I use and recommend an E1.31 setup even for store bought lights due to the high reliability and future expandability. The computer (or optional Raspberry Pi) outputs the E1.31 signal and I have an E1.31 to DMX bridge to convert the E1.31 signal to DMX for the DC controllers. Many pixel controllers have a DMX bridge built in so you get some bonus pixel outputs as well. 240V AC controllers are not recommended for light sets that have low voltage plugpacks. The Raspberry Pi is convenient in that you can have your light show running without your computer connected and it is a cheap way to support high channel counts. If you're only using store bought lights then your channel count will be low.

    I have pixels but only for main feature items that I want to have stand out above the rest. There are two main things you're likely to have or want that I would strongly recommend replacing with pixels as store bought lights are not as practical for these purposes
    • Firstly the leaping arches - this is what pixels are designed to do. With store bought lights you'd have to cut the light sets up and run a separate wire back to the controller for each arch segment. This is a big task and you'll quickly use up the controller's channels. Only the light sets in the first category above are able to be cut up.
    • The other thing I would replace with pixels or at least single colour dumb strip is any ropelights. 240V ropelights require prohibitively expensive and not particularly safe AC controllers although you may be able to find one second hand. Low voltage ropelights can have their required voltage increased with the hacking process but you can't decrease it. On top of these issues, ropelights are short-lived and you can't repair them. From a distance, viewers don't notice if you replace your ropelights with strips.
    It would make sense to wait until after the mini for your controller purchases but there are some things that you could get already. The first is software. Vixen and xLights are both capable of running your display and they're completely free so you may as well get started. The other thing is a power supply - you'll definitely need one regardless of your controller choice. Having one would allow you to start with the hacking. A multimeter and decent soldering station help with this too. Hacking and sequencing were actually the two most time consuming things for me when I converted to computer control in 2013.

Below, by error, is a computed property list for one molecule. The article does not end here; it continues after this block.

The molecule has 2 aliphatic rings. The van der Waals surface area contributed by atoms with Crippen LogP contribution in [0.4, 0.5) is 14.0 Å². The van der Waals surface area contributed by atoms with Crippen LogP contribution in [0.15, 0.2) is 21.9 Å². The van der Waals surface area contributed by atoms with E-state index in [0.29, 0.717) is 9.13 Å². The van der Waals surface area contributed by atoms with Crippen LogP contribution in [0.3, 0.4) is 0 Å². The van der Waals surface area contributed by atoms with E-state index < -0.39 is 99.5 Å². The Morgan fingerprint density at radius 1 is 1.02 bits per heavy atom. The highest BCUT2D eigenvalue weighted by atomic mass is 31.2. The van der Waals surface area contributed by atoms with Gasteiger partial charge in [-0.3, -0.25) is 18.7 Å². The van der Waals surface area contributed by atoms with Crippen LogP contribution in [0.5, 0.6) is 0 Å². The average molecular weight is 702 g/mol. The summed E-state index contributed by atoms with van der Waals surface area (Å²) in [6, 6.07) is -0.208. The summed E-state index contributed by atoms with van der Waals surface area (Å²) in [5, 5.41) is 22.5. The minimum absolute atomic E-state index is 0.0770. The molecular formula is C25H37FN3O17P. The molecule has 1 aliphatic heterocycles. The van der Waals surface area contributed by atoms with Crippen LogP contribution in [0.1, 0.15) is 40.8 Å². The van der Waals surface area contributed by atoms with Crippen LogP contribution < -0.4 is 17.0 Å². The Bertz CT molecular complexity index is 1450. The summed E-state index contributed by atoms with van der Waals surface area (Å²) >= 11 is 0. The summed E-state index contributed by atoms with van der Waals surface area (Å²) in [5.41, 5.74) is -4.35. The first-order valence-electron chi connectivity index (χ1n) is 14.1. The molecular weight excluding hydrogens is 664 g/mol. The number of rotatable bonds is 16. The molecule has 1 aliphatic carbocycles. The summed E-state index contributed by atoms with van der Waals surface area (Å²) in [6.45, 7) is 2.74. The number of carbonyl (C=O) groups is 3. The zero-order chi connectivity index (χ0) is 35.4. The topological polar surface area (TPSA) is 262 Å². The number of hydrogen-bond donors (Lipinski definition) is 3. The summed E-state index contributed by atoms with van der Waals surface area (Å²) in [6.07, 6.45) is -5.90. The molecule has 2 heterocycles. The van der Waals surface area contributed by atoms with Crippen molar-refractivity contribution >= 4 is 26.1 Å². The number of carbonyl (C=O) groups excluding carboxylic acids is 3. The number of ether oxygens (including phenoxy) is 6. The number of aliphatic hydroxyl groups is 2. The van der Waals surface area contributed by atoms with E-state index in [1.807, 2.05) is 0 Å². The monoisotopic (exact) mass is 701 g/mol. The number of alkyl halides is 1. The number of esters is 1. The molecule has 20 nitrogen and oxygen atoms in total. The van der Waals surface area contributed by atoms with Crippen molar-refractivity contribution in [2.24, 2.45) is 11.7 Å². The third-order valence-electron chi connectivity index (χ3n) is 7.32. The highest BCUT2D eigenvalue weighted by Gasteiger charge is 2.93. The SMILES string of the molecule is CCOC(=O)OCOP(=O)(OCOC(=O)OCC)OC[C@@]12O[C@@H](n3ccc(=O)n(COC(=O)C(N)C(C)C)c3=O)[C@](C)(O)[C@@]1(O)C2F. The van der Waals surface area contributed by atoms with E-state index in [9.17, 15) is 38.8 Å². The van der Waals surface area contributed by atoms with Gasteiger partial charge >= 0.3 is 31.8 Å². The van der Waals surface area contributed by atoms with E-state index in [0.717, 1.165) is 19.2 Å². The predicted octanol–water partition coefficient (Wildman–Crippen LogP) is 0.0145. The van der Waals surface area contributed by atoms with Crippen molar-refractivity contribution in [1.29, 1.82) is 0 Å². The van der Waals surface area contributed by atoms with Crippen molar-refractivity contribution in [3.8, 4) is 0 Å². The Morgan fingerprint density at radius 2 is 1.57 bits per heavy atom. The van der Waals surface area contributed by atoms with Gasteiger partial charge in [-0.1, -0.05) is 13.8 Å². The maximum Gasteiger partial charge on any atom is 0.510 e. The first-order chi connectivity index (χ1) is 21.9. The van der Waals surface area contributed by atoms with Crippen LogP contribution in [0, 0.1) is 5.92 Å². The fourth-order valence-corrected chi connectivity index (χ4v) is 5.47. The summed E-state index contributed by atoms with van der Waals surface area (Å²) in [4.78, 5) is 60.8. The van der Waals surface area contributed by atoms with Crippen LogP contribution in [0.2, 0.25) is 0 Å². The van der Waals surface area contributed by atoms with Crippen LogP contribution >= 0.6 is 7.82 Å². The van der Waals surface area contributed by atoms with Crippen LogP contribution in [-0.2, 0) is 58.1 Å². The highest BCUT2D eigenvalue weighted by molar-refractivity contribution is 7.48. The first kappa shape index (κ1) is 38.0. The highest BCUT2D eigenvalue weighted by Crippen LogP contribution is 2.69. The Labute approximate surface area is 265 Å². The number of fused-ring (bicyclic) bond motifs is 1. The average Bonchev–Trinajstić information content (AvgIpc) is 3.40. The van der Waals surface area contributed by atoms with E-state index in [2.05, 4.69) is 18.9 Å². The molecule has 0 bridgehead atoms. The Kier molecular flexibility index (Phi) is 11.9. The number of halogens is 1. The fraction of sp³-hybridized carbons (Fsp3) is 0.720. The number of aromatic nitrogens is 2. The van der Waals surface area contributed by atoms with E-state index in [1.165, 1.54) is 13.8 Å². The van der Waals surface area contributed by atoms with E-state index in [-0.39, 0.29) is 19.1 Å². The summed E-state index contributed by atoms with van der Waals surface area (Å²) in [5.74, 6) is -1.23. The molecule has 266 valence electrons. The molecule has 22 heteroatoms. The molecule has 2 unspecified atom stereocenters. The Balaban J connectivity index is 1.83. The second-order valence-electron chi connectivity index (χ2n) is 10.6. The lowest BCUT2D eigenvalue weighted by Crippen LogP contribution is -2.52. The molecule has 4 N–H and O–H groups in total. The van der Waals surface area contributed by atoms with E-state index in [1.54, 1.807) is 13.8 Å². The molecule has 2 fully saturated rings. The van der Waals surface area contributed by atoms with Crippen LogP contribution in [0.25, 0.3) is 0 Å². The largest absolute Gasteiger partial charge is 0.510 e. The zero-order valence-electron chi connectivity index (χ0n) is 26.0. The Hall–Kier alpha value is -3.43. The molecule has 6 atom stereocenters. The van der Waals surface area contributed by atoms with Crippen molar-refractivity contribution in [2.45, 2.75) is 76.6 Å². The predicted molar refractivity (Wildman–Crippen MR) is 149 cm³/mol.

You're on the right track reading the forums and chat as it will help to have some background knowledge when you go to the mini.

    I know you're not planning a pixel megatree but for the sake of anyone else reading this thread I want to add a couple of points to the advice already given. If you're using pixel nodes (not strip) then I'd definitely use 5V. Voltage is a personal preference thing but in my opinion 5V is a good choice when you want to have a large number of pixels in a small area. It uses less power and you can get around voltage drop by using power injection. Power injection is more practical when all of your pixels are close to the power supply. There is more information in this thread http://auschristmaslighting.com/forums/index.php/topic,2595.0.html and keep in mind while reading it that 12V pixels from Ray Wu often draw ~18mA per colour which is not good as it increases their power requirements and voltage drop problems. Strips are different because the 12V ones have three LEDs in series to use the voltage more efficiently than 12V nodes. This means that each pixel has 3 RGB LEDs instead of one.

    It may be chepaer to buy multiple smaller power supplies instead of a smaller number of big ones.